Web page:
On other fronts, Renzi (a Roman Catholic) has been very timid on issues that might upset the Vatican – such as the legal recognition of same-sex unions, the regulation of euthanasia and stem-cell research – and on a PD manifesto pledge to give Italian citizenship to children born in the country from foreign parents.

Most analysts stress the constraints Renzi has faced in office.

Having no overall control of parliament, and facing plenty of critics in PD ranks where many backbenchers question his left-wing credentials, Italy’s prime minister has mastered the art of juggling between different political alliances to push through his agenda.

His government nominally relies on an alliance between the PD and smaller centrist forces. But to secure the approval of major political reforms, he has struck a controversial deal with the opposition conservative Forza Italia of his scandal-tainted predecessor Silvio Berlusconi, overruling the resistance of fringe elements within his party.

At the same time, he has shown that he is no slave to Berlusconi, as he ignored his request to elect a consensual candidate in last month’s parliamentary vote to elect a new Italian President, rallying PD troops, centrists and the far-left opposition in support of Sergio Mattarella, a constitutional court judge.

High-wire artist

Ezio Mauro, editor of the centre-left La Repubblica newspaper, describes Renzi as a “high-wire artist that sometimes amazes you with his tricks, sometimes leaves you wondering whether he might fall at any minute.”

He also questions whether, while being a skillful short-term tactician, the prime minister has a long-term strategy.

David Allegranti, a political reporter who has written two books on Renzi, says his subject lacks substance.

“He gives out the impression of churning out one flashy initiative after the other, with no overall vision,” Allegranti says, also recalling a series of blunders such as a recent government U-turn on steep tax hikes for self-employed professionals.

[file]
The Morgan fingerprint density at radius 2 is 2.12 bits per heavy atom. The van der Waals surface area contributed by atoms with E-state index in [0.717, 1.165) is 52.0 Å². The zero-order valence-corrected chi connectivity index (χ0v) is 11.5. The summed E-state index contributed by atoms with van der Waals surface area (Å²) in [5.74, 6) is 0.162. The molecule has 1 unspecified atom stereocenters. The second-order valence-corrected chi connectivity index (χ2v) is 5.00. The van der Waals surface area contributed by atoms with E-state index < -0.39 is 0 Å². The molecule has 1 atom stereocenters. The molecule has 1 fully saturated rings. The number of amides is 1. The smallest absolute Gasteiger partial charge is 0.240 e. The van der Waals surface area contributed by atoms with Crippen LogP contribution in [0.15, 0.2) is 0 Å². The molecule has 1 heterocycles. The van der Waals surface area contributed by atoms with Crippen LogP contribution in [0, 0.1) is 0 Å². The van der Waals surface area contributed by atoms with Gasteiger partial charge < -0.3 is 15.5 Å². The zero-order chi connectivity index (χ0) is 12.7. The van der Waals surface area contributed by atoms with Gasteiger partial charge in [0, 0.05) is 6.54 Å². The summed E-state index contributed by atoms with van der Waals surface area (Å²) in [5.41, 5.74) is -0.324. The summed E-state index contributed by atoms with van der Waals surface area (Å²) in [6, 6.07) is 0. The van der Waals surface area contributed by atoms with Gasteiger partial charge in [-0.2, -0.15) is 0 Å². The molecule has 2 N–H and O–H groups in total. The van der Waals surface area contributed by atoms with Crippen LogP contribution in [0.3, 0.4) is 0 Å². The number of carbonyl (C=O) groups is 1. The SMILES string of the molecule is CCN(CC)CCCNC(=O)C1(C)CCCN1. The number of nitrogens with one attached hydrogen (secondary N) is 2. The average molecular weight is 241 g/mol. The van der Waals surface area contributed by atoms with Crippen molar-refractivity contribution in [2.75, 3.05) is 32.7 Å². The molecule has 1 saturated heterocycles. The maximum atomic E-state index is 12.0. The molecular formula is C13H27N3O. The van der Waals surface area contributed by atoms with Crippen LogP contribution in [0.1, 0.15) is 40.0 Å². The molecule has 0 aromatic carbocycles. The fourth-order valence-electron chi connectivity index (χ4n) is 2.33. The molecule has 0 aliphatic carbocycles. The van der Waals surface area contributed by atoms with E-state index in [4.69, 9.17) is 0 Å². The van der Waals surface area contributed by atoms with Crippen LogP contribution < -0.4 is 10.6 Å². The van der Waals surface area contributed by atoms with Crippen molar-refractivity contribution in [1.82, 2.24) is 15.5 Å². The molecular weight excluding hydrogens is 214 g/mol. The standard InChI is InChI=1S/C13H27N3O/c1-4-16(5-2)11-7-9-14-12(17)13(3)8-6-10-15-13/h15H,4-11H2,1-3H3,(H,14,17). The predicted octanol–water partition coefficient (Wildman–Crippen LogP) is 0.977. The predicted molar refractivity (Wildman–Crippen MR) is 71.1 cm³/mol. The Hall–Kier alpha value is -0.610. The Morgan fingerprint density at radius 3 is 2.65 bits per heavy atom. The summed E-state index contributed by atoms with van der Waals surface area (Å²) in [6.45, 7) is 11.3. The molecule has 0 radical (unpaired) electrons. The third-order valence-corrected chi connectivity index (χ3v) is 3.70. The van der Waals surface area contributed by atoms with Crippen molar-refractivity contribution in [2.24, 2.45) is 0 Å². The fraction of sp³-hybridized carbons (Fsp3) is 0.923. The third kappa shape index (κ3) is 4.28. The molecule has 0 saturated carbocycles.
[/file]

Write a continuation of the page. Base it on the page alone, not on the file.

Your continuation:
Despite the criticism, Renzi’s hold on power seems firm.

Basking in his political supremacy, he can expect to lead his country out of recession this year: GDP should turn positive in the first three months, ending a run of 14 quarters with no growth, while opinion polls give the prime minister’s centre-left camp a large lead on Berlusconi’s conservatives and Beppe Grillo’s anti-establishment Five Star Movement.

Nevertheless, his enemies may finally manage to ambush his reform programme in parliament, or he may end up in a confrontation with President Mattarella, who as the guardian of Italy’s constitution could have qualms about Renzi’s plans to centralise powers in the hands of the executive.

“I think Renzi wants to keep going until 2018,” Mauro predicts, while conceding that if things turn messy, the prime minister might well be tempted to force snap elections, giving him a chance to conquer a direct mandate from voters.

“It’s in his nature to seek an [electoral] fight: it’s no coincidence that they often use the word ‘bully’ to describe him.”